Do blue light blocking glasses actually work?
They claim to help stop headaches and keep us from staying up too late, but are they worth the money?
I've been staring at screens my entire life, from my parent's early Gateway machine, to Macintosh desktops at school, to my iPhone, iPad and MacBook today. I'm obviously not the only one.
All of that screen time seems to come with various ill effects on our bodies and minds, such as eye strain, headaches and insomnia. To combat those problems, you can pick up a pair of computer glasses -- also called blue-light blocking glasses -- which promise everything from eliminating eye strain to helping you sleep better.
So do blue-light blocking glasses really make a difference for all of us who stare at a screen 8-plus hours per day? The answer isn't as straightforward as yes or no.
Is staring at a screen for hours each day bad?
The short answer? Probably.
Doctors and researchers are largely focused on two issues that arise from our ever-growing screen time: Digital eye strain and blue light exposure.
According to the American Optometric Association, digital eye strain is "a group of eye- and vision-related problems that result from prolonged computer, tablet, e-reader and cell phone use." Those issues range from blurry vision and dry eyes, to headaches and neck pain.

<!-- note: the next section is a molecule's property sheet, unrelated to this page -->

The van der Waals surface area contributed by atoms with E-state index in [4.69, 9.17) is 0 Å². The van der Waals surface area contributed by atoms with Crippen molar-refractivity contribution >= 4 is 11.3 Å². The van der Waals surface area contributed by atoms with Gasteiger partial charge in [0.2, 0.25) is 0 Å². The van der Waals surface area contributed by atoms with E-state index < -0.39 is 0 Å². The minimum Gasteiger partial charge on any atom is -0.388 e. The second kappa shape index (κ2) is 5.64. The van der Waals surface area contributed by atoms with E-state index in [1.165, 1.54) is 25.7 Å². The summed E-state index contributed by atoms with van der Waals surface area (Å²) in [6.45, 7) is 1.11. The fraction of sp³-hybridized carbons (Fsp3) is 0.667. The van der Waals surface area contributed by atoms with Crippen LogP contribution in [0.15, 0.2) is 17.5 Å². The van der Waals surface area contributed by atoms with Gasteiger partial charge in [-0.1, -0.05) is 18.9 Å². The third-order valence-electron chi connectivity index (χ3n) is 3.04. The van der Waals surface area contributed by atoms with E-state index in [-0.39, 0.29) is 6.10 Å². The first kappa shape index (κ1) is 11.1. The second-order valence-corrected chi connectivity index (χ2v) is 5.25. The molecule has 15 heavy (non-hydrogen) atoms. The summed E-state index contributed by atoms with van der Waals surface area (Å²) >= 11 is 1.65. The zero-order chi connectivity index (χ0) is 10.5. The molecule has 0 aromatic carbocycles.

By staring at screens all day, we're also exposed to blue light waves, which are said to cause a myriad of issues. There is conflicting evidence about how blue light exposure affects your eyes, but doctors and researches are in agreement that it does affect your circadian rhythm. More on that below.
What is blue light?
All visible light we humans see contains the entire spectrum of the rainbow, from red to violet. Within that spectrum are blue light waves, which are said to help us stay alert and upbeat.
What gives off blue light?
Any source of visible light gives off blue light waves, whether it's the sun, a touchscreen or a light bulb.
We get plenty of blue light waves each day from the sun, but after dark we're still exposed to it from many artificial sources.
How does blue light affect sleep?
When the sun goes down, the lack of light signals our bodies to start producing melatonin, the hormone responsible for making us fall asleep.
Before the advent of artificial light, the sun regulated our sleep schedules. But today, we're exposed to light all day and into the night. While exposure to any light waves after dark delays our bodies' production of melatonin, blue light waves can be especially problematic because they keep us alert.
On the other hand, blue light can help us overcome sleep issues by disrupting our usual circadian rhythm. The Lumos mask, for example, uses light therapy to mitigate the affects of jet lag.